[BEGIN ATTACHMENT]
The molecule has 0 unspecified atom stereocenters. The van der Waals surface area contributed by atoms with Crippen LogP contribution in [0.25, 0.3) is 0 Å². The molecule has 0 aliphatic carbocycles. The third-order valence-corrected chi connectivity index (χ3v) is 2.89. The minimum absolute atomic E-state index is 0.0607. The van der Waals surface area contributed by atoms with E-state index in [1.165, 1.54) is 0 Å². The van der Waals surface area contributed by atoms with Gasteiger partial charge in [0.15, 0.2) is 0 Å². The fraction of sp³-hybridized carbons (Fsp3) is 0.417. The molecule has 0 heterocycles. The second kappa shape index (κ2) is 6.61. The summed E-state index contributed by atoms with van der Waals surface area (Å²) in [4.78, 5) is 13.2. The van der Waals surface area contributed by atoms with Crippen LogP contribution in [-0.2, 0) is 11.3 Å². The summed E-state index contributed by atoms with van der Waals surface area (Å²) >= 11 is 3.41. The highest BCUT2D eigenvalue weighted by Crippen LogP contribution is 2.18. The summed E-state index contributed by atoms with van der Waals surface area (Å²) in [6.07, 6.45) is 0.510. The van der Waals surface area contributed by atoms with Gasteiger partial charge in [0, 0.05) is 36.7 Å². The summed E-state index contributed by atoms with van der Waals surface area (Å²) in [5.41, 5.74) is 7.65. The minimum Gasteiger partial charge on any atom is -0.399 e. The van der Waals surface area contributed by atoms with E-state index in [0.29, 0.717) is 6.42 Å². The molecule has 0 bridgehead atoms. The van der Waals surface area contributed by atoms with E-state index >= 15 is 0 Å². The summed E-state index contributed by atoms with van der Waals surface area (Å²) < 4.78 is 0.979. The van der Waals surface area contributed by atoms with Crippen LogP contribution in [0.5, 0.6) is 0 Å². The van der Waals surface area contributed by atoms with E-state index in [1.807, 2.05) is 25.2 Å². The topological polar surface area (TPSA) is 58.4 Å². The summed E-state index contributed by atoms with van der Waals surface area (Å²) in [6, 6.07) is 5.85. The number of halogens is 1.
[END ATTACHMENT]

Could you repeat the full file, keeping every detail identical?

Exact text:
The molecule has 0 unspecified atom stereocenters. The van der Waals surface area contributed by atoms with Crippen LogP contribution in [0.25, 0.3) is 0 Å². The molecule has 0 aliphatic carbocycles. The third-order valence-corrected chi connectivity index (χ3v) is 2.89. The minimum absolute atomic E-state index is 0.0607. The van der Waals surface area contributed by atoms with E-state index in [1.165, 1.54) is 0 Å². The van der Waals surface area contributed by atoms with Gasteiger partial charge in [0.15, 0.2) is 0 Å². The fraction of sp³-hybridized carbons (Fsp3) is 0.417. The molecule has 0 heterocycles. The second kappa shape index (κ2) is 6.61. The summed E-state index contributed by atoms with van der Waals surface area (Å²) in [4.78, 5) is 13.2. The van der Waals surface area contributed by atoms with Crippen LogP contribution in [-0.2, 0) is 11.3 Å². The summed E-state index contributed by atoms with van der Waals surface area (Å²) >= 11 is 3.41. The highest BCUT2D eigenvalue weighted by Crippen LogP contribution is 2.18. The summed E-state index contributed by atoms with van der Waals surface area (Å²) in [6.07, 6.45) is 0.510. The van der Waals surface area contributed by atoms with Gasteiger partial charge in [0, 0.05) is 36.7 Å². The summed E-state index contributed by atoms with van der Waals surface area (Å²) in [5.41, 5.74) is 7.65. The minimum Gasteiger partial charge on any atom is -0.399 e. The van der Waals surface area contributed by atoms with E-state index in [0.29, 0.717) is 6.42 Å². The molecule has 0 bridgehead atoms. The van der Waals surface area contributed by atoms with E-state index >= 15 is 0 Å². The summed E-state index contributed by atoms with van der Waals surface area (Å²) < 4.78 is 0.979. The van der Waals surface area contributed by atoms with Crippen LogP contribution in [0.5, 0.6) is 0 Å². The van der Waals surface area contributed by atoms with E-state index in [1.807, 2.05) is 25.2 Å². The topological polar surface area (TPSA) is 58.4 Å². The summed E-state index contributed by atoms with van der Waals surface area (Å²) in [6, 6.07) is 5.85. The number of halogens is 1.